John Powers ’26 is a Public Policy major hailing from Brooklyn, N.Y. He is a Resident Assistant in Hardy Hall, a member of the Undergraduate Moot Court competition team and a member of the Sigma Alpha Epsilon fraternity. John is a huge Adele fan. Email him at firstname.lastname@example.org.
The views expressed in this article are the author’s own.
When I signed up to take Philosophy 215: Right and Wrong in the Contemporary World, I expected to be assigned dull readings and have to churn out copious amounts of writing. I anticipated the all-too-familiar rush of frantically submitting long papers right before the deadline. Well, the end of the semester is approaching fast, and I’ve only written three paragraphs in this entire class. So, what exactly is going on here?
I don’t have a term paper due at the end of the semester, nor have I skipped assignments. As it turns out, the class is intentionally structured this way. Half of our grade comes from two exams and in-class participation. The other half: two debates. Almost every class consists of a thirty-minute debate on a particular moral issue between two teams of two followed by a short lecture. Audience members are encouraged to participate in cross-examination rounds and a group discussion at the end.
I’ll be honest, I was considering dropping the class before the start of the semester, but the debate format piqued my interest. I am the first to admit that I am biased because I relish the opportunity for public speaking and have been to five college debate competitions. However, there are real benefits to using this format in classes beyond allowing debate amateurs like myself to polish our skills.
Most humanities classes require written assignments because they demonstrate a student’s understanding of class topics. Essays are a way to show the instructor the student’s breadth of knowledge, their ability to defend claims and the quality of their reasoning. Teaching students how to write convincingly, clearly and concisely should be a key goal of higher education. Not only are these skills needed for graduate education, but they are also needed in the workplace.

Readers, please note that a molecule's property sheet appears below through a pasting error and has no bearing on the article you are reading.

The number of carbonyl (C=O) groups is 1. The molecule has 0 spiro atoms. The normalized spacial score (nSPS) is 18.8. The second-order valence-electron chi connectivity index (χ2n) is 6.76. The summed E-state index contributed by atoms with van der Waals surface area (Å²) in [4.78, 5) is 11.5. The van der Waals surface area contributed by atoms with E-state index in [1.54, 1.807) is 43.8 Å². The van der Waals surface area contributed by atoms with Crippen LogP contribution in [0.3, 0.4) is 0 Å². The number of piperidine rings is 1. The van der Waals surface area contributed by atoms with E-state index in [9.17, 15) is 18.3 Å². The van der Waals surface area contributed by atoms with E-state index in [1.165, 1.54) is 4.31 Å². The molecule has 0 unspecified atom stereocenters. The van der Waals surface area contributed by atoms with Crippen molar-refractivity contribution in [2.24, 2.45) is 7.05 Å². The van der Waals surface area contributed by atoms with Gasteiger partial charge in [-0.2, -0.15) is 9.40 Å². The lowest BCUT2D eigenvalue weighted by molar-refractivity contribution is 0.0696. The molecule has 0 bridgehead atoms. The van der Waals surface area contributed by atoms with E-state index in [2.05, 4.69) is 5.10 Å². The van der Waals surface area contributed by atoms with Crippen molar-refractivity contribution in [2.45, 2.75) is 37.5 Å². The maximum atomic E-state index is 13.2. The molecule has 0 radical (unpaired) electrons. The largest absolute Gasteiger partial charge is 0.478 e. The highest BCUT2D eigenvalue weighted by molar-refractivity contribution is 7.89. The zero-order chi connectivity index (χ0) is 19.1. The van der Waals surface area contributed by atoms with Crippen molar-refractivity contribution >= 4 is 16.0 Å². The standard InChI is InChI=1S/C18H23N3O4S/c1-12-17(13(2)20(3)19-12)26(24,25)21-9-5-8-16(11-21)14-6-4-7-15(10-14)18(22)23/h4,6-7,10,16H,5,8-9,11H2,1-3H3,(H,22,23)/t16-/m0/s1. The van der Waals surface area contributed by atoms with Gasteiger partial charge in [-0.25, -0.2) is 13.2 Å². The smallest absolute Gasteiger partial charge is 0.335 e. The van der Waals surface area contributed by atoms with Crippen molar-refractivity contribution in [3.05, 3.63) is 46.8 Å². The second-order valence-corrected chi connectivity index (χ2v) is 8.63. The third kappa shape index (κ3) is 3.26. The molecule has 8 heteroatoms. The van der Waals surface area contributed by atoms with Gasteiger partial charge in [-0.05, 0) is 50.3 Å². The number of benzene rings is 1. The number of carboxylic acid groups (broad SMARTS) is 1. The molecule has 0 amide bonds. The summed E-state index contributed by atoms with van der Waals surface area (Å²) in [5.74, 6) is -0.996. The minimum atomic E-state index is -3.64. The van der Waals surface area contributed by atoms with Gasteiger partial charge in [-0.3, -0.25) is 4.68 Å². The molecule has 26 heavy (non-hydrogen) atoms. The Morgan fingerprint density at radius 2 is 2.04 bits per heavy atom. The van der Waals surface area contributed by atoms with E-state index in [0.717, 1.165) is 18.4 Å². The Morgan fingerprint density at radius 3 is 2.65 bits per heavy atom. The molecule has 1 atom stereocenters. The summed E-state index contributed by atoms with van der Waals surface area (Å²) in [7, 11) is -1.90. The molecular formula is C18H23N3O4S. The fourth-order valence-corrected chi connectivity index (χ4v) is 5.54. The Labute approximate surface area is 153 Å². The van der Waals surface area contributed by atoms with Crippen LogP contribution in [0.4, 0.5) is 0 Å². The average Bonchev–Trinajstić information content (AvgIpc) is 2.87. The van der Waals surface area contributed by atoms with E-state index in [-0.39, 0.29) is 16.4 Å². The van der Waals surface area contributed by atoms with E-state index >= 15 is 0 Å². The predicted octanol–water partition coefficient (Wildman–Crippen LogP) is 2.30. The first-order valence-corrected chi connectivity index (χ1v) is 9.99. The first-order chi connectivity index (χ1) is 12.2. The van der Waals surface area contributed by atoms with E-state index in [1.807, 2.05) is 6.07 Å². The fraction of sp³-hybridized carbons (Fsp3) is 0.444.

Public speaking is important too. If a health economist is able to write research papers on Medicaid expansion but unable to communicate their findings with others adequately, they are limiting the real-world impact of their expertise. Effective public speaking is a vital tool that ensures the dissemination of knowledge to diverse audiences, not just other experts. By placing little-to-no focus on public speaking, we risk producing smart, but not well-rounded graduates. That is especially true at the College of William and Mary, where it is exceedingly difficult to enroll in a public speaking class. Beyond that, the only other opportunities are in clubs and organizations, which not everyone has time for.
Alternatively, in-class debates are a great way to develop public speaking skills. They allow students to hone their ability to articulate ideas clearly and persuasively in a dynamic, real-time setting. If you frequent the Opinions section of The Flat Hat, you know my skepticism of ChatGPT. Debates are certainly a way to discourage us from mindlessly regurgitating arguments using artificial intelligence. Debates encourage students to think on their feet; even if you did write a speech with AI, cross-examination questions force you to think for yourself.
It’s worth noting that AI can be embraced within the debate format as well. It might be really interesting to have a human team debate against ChatGPT in real time.